The 2016 Federal Election and Double Dissolution

A double dissolution election, scheduled for July 2 was effectively triggered last night after the senate voted down the government’s bill by 36 votes to 34 to restore the Australian Building and Construction Commission (ABCC). As the legislation was blocked, Prime Minister Malcolm Turnbull is now in the position to dissolve Parliament and call an election, in order to break the deadlock in the Senate. Officially, the Government cannot call for a double dissolution before the budget is passed down on May 3 and still serve a full three-year term in the next cycle. All indications are, however, that the July 2 election will be officially called after the budget is passed down. Malcolm Turnbull all but confirmed this to be the case on Tuesday morning.

While rare, double dissolution elections are not unprecedented in Australian politics, having occurred on six separate occasions. The last one of these was back in 1987, with the Hawke government being returned to power. By far the most high-profile example of the double dissolution government, however, was the one called by Malcolm Fraser back in 1975 following the dismissal of Gough Whitlam from office.

Calling an early election is a bold strategy from the Government and carries both benefits and risks in terms of their chances of retaining office for a second term. On the one hand, calling an early election will give Labor and the opposition parties less time to prepare for the election. Calling an early election can also reset the political debate and narrative, which has been going against the incumbent government of late. Polls have shown the gap between Liberal and Labor virtually closing, while Turnbull himself has become significantly less popular as Prime Minister than when he first took over 7 months ago. The decline has been a slow, steady one, as I noted in a previous blog piece outlining the issues facing the Turnbull government back in February.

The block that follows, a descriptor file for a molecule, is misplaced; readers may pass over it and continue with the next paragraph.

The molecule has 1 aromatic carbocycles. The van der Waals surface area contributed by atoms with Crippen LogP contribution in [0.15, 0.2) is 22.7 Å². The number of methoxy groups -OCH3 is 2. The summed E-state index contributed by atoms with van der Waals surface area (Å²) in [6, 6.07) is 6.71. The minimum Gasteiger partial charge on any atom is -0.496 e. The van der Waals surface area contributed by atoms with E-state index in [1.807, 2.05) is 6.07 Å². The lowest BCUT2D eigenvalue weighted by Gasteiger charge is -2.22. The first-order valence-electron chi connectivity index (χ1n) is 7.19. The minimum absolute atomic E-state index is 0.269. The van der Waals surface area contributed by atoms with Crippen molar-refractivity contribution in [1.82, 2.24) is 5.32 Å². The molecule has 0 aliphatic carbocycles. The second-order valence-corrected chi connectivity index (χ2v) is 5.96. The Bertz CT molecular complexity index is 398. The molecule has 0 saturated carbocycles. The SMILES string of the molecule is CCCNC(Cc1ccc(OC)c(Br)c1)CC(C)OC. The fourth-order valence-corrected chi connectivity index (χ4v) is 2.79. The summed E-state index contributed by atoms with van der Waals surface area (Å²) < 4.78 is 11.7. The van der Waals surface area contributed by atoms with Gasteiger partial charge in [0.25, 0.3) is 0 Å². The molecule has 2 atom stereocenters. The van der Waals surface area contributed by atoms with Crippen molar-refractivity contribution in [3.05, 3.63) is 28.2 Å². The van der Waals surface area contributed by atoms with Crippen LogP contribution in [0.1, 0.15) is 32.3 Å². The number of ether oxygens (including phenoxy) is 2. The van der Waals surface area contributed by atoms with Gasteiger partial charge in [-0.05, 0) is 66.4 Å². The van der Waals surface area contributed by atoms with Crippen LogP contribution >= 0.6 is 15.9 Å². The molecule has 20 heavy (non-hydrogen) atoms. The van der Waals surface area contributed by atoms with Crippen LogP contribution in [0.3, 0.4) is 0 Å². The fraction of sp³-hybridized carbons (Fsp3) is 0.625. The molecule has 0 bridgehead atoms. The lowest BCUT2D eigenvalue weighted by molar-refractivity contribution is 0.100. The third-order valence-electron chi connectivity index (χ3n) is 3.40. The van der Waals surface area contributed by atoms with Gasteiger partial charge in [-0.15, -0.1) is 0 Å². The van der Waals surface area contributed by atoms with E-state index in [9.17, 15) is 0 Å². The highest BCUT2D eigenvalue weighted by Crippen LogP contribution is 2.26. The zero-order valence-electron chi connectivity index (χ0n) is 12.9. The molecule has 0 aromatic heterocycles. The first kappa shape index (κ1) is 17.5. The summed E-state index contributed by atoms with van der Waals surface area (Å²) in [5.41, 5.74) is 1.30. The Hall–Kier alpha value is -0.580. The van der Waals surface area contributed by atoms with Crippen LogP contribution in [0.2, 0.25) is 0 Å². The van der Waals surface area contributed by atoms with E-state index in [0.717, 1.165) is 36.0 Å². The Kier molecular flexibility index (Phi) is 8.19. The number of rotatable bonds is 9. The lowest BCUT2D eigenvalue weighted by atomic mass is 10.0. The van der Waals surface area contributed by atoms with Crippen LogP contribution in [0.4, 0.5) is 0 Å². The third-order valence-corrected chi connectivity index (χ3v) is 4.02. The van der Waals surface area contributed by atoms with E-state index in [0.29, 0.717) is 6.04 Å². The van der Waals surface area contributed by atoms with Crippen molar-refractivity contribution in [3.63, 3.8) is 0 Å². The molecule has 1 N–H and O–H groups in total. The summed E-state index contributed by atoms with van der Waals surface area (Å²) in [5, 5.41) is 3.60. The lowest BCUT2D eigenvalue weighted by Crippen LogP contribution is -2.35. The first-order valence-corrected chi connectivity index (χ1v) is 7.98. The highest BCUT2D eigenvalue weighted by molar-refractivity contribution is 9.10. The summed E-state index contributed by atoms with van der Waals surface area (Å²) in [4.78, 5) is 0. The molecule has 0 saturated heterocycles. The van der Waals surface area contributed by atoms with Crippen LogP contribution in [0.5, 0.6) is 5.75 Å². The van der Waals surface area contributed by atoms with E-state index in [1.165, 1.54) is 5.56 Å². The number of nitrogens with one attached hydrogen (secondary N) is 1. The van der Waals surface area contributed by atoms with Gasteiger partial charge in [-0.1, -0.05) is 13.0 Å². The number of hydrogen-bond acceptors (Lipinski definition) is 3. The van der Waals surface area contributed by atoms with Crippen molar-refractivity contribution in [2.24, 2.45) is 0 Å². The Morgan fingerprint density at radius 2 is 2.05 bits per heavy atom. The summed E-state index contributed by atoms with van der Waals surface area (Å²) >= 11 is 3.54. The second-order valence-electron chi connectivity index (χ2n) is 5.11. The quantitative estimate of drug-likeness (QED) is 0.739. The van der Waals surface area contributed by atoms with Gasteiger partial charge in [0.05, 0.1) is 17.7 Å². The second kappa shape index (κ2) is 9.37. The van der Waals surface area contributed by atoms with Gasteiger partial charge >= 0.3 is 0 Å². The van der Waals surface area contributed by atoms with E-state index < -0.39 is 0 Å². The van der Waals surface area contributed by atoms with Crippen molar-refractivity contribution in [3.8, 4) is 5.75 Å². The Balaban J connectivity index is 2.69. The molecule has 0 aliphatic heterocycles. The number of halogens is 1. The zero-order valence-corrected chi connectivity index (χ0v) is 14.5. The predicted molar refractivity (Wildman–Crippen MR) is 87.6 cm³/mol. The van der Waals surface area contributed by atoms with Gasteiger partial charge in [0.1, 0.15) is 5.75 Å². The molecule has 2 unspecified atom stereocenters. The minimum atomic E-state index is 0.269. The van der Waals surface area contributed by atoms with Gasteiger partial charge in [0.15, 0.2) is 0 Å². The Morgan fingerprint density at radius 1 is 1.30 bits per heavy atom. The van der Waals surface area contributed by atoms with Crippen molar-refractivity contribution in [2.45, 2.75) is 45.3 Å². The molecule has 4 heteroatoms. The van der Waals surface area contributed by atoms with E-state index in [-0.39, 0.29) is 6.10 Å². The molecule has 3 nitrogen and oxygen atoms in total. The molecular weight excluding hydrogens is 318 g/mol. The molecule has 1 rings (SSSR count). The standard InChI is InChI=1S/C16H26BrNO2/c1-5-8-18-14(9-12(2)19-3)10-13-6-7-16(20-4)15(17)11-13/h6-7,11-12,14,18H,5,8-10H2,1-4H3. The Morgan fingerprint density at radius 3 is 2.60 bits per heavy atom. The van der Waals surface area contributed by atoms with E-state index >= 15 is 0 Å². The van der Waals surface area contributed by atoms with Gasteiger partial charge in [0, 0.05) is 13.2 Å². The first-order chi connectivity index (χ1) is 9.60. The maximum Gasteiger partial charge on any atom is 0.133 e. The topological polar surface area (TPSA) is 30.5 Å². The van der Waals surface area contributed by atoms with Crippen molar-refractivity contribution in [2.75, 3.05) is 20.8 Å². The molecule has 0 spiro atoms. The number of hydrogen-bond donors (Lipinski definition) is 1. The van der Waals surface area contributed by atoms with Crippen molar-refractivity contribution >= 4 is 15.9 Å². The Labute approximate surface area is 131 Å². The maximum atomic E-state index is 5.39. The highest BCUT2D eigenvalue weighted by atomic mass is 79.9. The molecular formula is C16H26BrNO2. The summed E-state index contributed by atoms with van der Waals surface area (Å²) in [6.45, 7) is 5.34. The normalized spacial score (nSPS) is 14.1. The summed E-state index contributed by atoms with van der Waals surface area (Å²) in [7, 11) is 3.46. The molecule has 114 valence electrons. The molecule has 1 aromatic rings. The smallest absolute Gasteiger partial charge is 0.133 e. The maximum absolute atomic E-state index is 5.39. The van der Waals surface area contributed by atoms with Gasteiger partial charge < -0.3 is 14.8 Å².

Re-election for the Turnbull government is no mere formality, however. While Turnbull is favoured considerably as preferred Prime Minister over his Labor counterpart Bill Shorten, polls show that the two parties are neck-and-neck in terms of favourability. Importantly, the trend of the polls, especially in recent weeks and months, is favourable towards Labor. Turnbull has largely failed to deliver on his promises of a reform, policy-based agenda since taking over. In order to reverse this trend, the federal budget due in a fortnight will have to show ambition and vision. Any mis-steps, such as perceived unfairness of the budget or a lack of clarity about the purpose and goals of the budget, and Labor will inevitably pounce, damaging the Coalition’s re-election chances.

Despite these issues, the Coalition should still be considered the favourites for retaining government come July 2. On measures such as the overall economy, taxation and debt, Turnbull is more trusted by voters than Shorten. Crucially, Turnbull still has a significant lead over Shorten as preferred Prime Minister. Though voters are less enthusiastic about Turnbull than in previous months, the electorate still has not warmed to Shorten as a potential Prime Minister. There is also the possibility of a hung parliament to consider, with neither Liberal or Labor having a clear majority to govern. The tie between Liberal and Labor in terms of preferred party is one reason to suggest this might be the case. Another reason, particularly given the election will likely be a double dissolution, will be the probable increase in crossbench senators from the likes of the Greens and the Nick Xenophon Team, taking crucial numbers in the senate away from the major parties. In any case, the election will be a tightly contested one, a scenario thought virtually impossible just a few short months ago.

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